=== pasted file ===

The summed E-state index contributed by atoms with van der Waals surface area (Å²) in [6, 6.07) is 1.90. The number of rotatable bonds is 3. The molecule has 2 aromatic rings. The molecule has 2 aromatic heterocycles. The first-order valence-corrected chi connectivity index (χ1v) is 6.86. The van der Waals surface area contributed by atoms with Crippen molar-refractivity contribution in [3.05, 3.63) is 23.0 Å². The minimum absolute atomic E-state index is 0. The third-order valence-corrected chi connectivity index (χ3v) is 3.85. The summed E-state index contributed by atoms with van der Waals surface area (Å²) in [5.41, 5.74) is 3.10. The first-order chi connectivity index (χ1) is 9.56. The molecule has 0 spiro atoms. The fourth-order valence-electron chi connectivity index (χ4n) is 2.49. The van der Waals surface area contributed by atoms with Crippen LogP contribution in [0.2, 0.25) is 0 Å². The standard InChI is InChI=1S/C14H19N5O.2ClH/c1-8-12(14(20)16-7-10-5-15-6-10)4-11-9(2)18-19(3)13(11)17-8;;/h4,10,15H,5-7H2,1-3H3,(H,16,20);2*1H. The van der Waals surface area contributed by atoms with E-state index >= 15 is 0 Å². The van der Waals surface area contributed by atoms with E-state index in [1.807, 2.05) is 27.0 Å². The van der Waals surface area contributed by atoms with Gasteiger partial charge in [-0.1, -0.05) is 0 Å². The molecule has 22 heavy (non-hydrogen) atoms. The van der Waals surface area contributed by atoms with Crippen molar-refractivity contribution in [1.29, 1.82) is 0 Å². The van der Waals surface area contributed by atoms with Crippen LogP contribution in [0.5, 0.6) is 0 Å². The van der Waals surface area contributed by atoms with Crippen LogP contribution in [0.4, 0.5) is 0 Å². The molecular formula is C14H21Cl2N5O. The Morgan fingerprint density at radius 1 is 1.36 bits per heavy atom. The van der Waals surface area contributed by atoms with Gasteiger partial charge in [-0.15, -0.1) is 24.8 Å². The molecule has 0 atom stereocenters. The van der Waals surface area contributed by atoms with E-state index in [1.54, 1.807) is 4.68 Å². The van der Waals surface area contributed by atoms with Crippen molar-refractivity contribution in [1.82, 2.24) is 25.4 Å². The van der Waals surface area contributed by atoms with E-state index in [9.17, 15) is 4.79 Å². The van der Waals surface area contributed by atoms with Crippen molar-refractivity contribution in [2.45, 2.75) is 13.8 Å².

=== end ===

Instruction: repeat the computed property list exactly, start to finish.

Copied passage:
The summed E-state index contributed by atoms with van der Waals surface area (Å²) in [6, 6.07) is 1.90. The number of rotatable bonds is 3. The molecule has 2 aromatic rings. The molecule has 2 aromatic heterocycles. The first-order valence-corrected chi connectivity index (χ1v) is 6.86. The van der Waals surface area contributed by atoms with Crippen molar-refractivity contribution in [3.05, 3.63) is 23.0 Å². The minimum absolute atomic E-state index is 0. The third-order valence-corrected chi connectivity index (χ3v) is 3.85. The summed E-state index contributed by atoms with van der Waals surface area (Å²) in [5.41, 5.74) is 3.10. The first-order chi connectivity index (χ1) is 9.56. The molecule has 0 spiro atoms. The fourth-order valence-electron chi connectivity index (χ4n) is 2.49. The van der Waals surface area contributed by atoms with Crippen LogP contribution in [0.2, 0.25) is 0 Å². The standard InChI is InChI=1S/C14H19N5O.2ClH/c1-8-12(14(20)16-7-10-5-15-6-10)4-11-9(2)18-19(3)13(11)17-8;;/h4,10,15H,5-7H2,1-3H3,(H,16,20);2*1H. The van der Waals surface area contributed by atoms with E-state index >= 15 is 0 Å². The van der Waals surface area contributed by atoms with E-state index in [1.807, 2.05) is 27.0 Å². The van der Waals surface area contributed by atoms with Gasteiger partial charge in [-0.1, -0.05) is 0 Å². The molecule has 22 heavy (non-hydrogen) atoms. The van der Waals surface area contributed by atoms with Crippen molar-refractivity contribution in [1.29, 1.82) is 0 Å². The van der Waals surface area contributed by atoms with Crippen LogP contribution in [0.5, 0.6) is 0 Å². The van der Waals surface area contributed by atoms with Crippen LogP contribution in [0.4, 0.5) is 0 Å². The molecular formula is C14H21Cl2N5O. The Morgan fingerprint density at radius 1 is 1.36 bits per heavy atom. The van der Waals surface area contributed by atoms with Gasteiger partial charge in [-0.15, -0.1) is 24.8 Å². The molecule has 0 atom stereocenters. The van der Waals surface area contributed by atoms with E-state index in [1.54, 1.807) is 4.68 Å². The van der Waals surface area contributed by atoms with Crippen molar-refractivity contribution in [1.82, 2.24) is 25.4 Å². The van der Waals surface area contributed by atoms with E-state index in [9.17, 15) is 4.79 Å². The van der Waals surface area contributed by atoms with Crippen molar-refractivity contribution in [2.45, 2.75) is 13.8 Å².